From its launch on 1/8/03 through 12/31/12, the S&P 500® EWI showed higher up market capture (173.86 vs 100.00) and higher annualized return (10.22% vs. 7.10%), with a higher Sharpe ratio (0.48 vs. 0.37), compared to the cap-weighted S&P 500® for the ten-year period ended 12.31.2012.

That said, equal weight strategies can also underperform. The S&P 500® EWI had a downside capture ratio of 105% during the period referenced above.And during 2008 it underperformed the cap-weighted benchmark. In addition, because they have higher weights to the smallest companies in any given universe, equal-weight strategies can be more volatile. The S&P 500® EWI showed higher volatility in the periods discussed (17.91 vs. 14.71 standard deviation).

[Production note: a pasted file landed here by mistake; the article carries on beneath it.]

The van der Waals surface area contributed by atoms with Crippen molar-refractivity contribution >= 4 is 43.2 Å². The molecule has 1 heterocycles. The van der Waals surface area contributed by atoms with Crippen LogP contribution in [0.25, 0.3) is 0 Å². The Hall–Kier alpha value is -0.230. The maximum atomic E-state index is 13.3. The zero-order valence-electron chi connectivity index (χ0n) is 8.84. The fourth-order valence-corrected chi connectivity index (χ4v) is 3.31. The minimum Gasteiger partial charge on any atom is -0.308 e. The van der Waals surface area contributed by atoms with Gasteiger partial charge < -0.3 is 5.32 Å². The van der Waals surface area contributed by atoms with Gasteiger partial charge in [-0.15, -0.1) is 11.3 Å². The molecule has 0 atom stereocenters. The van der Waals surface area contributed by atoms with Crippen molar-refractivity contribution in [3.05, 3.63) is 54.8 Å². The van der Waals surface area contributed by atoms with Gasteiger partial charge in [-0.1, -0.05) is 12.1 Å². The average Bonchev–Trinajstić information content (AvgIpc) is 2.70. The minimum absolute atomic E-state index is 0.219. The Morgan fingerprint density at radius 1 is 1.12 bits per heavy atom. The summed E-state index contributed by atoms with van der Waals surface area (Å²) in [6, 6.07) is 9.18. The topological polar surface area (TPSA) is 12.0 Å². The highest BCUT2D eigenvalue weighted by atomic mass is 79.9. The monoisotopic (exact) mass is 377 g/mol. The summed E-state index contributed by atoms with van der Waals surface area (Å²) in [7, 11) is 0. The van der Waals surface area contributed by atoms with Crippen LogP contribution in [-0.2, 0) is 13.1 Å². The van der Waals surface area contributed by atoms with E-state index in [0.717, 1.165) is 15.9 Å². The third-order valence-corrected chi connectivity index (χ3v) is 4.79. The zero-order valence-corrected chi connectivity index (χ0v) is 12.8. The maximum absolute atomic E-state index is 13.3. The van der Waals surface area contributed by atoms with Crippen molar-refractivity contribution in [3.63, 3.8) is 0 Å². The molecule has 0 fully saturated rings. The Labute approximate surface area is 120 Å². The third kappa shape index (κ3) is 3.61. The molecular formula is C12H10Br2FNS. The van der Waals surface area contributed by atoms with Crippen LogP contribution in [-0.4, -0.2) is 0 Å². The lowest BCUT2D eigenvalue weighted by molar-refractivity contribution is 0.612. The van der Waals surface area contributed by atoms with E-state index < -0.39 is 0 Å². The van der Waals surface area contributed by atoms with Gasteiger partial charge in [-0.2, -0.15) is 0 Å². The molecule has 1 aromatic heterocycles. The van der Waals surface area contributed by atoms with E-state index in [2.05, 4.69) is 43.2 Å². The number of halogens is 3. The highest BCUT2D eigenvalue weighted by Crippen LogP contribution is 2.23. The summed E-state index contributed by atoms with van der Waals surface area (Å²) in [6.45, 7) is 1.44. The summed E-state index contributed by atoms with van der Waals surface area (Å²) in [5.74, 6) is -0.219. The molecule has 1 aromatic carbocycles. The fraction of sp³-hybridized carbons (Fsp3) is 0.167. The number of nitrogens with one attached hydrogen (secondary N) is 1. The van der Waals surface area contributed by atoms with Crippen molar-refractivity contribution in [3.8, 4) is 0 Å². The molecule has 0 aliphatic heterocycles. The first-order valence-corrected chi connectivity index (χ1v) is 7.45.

Each Approach Has Risks and Benefits

For equal-weight strategies, rebalancing is a key factor in managing concentration risk in individual stocks, sectors and styles. Yet, during “growth markets,” or a rally in specific stocks or sectors, equal weight strategies may underperform cap-weighted strategies due to the same rebalancing approach.

Consider this example: DuPont rallied through 2010 and 2011, becoming 10% of the S&P Basic Materials Index by 2012. During the same period, the Equal Weight S&P Basic Materials Index consistently rebalanced DuPont back to approximately a 3% weight. By selling DuPont as it rallied, the equal-weighted materials index likely gave up some return.

Yet, the relative underweight to DuPont later turned out to be a huge help. In 2012, the benchmark S&P 500 returned 16%. By comparison the S&P Basic Materials Index gained only 14.93%, underperforming by 107 basis points, while the Equal Weight S&P Basic Materials Index returned 18.27%, outperforming the benchmark by 237 basis points. How did this happen?